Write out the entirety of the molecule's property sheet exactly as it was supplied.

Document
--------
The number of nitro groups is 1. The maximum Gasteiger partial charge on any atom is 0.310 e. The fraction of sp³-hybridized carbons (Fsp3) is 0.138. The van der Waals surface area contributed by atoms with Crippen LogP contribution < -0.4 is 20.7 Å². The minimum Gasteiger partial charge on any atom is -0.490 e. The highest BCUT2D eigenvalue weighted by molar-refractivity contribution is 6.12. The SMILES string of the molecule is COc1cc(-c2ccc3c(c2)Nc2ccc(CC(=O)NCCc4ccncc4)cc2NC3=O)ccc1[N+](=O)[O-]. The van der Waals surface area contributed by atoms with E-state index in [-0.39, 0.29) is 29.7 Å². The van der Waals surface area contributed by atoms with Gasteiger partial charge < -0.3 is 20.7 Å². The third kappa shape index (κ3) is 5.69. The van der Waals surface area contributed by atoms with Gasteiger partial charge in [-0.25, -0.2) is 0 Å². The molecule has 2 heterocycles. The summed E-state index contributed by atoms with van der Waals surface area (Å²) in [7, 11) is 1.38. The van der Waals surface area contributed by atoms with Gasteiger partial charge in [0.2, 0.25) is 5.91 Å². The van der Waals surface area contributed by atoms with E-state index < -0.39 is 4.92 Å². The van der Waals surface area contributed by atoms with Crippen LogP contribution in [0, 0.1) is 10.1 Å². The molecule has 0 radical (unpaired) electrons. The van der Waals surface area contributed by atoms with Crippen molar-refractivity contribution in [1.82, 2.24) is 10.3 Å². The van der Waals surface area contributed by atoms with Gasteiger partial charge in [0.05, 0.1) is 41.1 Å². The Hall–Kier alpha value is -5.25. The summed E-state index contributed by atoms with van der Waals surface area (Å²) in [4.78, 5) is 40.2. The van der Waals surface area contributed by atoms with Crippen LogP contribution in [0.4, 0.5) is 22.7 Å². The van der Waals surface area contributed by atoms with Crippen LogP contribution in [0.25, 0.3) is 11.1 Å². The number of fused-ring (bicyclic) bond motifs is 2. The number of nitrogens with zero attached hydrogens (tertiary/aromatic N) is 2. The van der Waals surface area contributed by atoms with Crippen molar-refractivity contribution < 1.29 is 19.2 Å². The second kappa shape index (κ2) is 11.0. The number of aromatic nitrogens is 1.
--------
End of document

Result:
The number of nitro groups is 1. The maximum Gasteiger partial charge on any atom is 0.310 e. The fraction of sp³-hybridized carbons (Fsp3) is 0.138. The van der Waals surface area contributed by atoms with Crippen LogP contribution < -0.4 is 20.7 Å². The minimum Gasteiger partial charge on any atom is -0.490 e. The highest BCUT2D eigenvalue weighted by molar-refractivity contribution is 6.12. The SMILES string of the molecule is COc1cc(-c2ccc3c(c2)Nc2ccc(CC(=O)NCCc4ccncc4)cc2NC3=O)ccc1[N+](=O)[O-]. The van der Waals surface area contributed by atoms with E-state index in [-0.39, 0.29) is 29.7 Å². The van der Waals surface area contributed by atoms with Gasteiger partial charge < -0.3 is 20.7 Å². The third kappa shape index (κ3) is 5.69. The van der Waals surface area contributed by atoms with Gasteiger partial charge in [-0.25, -0.2) is 0 Å². The molecule has 2 heterocycles. The summed E-state index contributed by atoms with van der Waals surface area (Å²) in [7, 11) is 1.38. The van der Waals surface area contributed by atoms with Gasteiger partial charge in [0.2, 0.25) is 5.91 Å². The van der Waals surface area contributed by atoms with E-state index < -0.39 is 4.92 Å². The van der Waals surface area contributed by atoms with Crippen LogP contribution in [0, 0.1) is 10.1 Å². The molecule has 0 radical (unpaired) electrons. The van der Waals surface area contributed by atoms with Crippen molar-refractivity contribution in [1.82, 2.24) is 10.3 Å². The van der Waals surface area contributed by atoms with Gasteiger partial charge in [0.05, 0.1) is 41.1 Å². The Hall–Kier alpha value is -5.25. The summed E-state index contributed by atoms with van der Waals surface area (Å²) in [4.78, 5) is 40.2. The van der Waals surface area contributed by atoms with Crippen LogP contribution in [0.4, 0.5) is 22.7 Å². The van der Waals surface area contributed by atoms with Crippen LogP contribution in [0.25, 0.3) is 11.1 Å². The number of fused-ring (bicyclic) bond motifs is 2. The number of nitrogens with zero attached hydrogens (tertiary/aromatic N) is 2. The van der Waals surface area contributed by atoms with Crippen molar-refractivity contribution < 1.29 is 19.2 Å². The second kappa shape index (κ2) is 11.0. The number of aromatic nitrogens is 1.